A holiday won't fix your burnout

"Life moves pretty fast. If you don’t stop and look around once in a while, you could miss it.” - Ferris Bueller’s Day Off

Our work can be a great source of inspiration, creativity, and connection. It can also be a source of overwhelming stress, anxiety and disengagement. For many, especially at this time of year, the tendency leans towards the latter. While end-of-year gatherings or virtual recognitions are important to do, they should hopefully be a source of celebration of all that you accomplished in 2022 - not that you made it through the year while burnt out and barely hanging on. 

One of the best things you can do as a leader right now is to check-in with each individual on your team, as well as yourself! If you or your colleagues are presenting symptoms of stress and burnout related to work, then get ahead of it before the holiday break. Find out how it got to this point. Ask for feedback of what would help going into the new year. Remember, pausing for a two-week vacation won't fix the underlying issue (though taking time to reset is also important!). At LeadMe, we refer to this as treating the symptoms but not the cause.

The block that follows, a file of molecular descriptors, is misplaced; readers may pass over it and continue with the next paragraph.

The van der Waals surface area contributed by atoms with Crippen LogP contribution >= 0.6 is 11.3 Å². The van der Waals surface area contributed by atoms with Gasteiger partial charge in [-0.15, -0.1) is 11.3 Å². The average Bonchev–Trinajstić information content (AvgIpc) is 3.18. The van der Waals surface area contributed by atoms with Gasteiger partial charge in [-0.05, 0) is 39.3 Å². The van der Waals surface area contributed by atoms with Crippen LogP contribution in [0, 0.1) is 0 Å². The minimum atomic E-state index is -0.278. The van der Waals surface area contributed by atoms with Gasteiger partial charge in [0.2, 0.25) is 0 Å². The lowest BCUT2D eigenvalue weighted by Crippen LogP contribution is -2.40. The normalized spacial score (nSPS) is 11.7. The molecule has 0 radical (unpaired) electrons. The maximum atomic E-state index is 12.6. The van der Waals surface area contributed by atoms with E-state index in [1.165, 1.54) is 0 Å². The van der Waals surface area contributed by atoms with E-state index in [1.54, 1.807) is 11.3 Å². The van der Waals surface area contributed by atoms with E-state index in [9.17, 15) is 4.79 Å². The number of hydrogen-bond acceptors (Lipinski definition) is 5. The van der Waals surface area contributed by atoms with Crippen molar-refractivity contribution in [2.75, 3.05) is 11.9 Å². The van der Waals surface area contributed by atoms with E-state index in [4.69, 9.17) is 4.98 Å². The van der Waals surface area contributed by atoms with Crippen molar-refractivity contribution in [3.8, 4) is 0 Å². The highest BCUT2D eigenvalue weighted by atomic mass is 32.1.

Here are some questions to get you reflecting:
  • How am I feeling as the year comes to a close?
  • What got me/us to the point of burnout?
  • How do I want to lead differently in 2023?
  • Have we been treating the causes or the symptoms?
  • In what ways can I support myself and those around me to avoid burn out?
  • What would I like to start/stop/continue in the new year?

    While you as a leader are not solely in charge of an individual's happiness, you are responsible for creating an environment where trust, belonging, purpose and healthy communication thrive. These are what actually create a positive company culture - not yoga classes, Friday happy hour drinks or unlimited coffee. Any additional benefits and company perks should be a cherry-on-top, not a band-aid covering up deeper issues. 

    Try to complete a feedback session with each individual on your team before the holidays. If you work remotely, download our free guide of 10 Tips to Give Better Feedback Remotely and our Ways to Show Employees Appreciation from Anywhere

    In your check-in meeting, you can find out whether external home and personal life triggers may be the root issue of the stress (and if they are, then look at ways to support yourself/others through those). If the symptoms are related to work, then examine the causes and try to get ahead of the cycle repeating itself.

    Below are more resources to help you get started:

    Listen:  Our latest Grow to Great interviews with Mechell Chetty on finding your purpose and the paradigm shifts in leadership and Justin Bodill on creating culture as a leader.

    Watch: The Science of Burnout, What Happens to Cause It - Cognitive neuroscientist from UC Berkeley Dr. Sahar Yousef explains the science behind burnout, exploring the causes, the symptoms, and the steps we can all take to reduce burnout and prevent it from occurring. 

    Practice: Download our free guide on Preventing Burnout in Leaders to learn how to manage your stress better.
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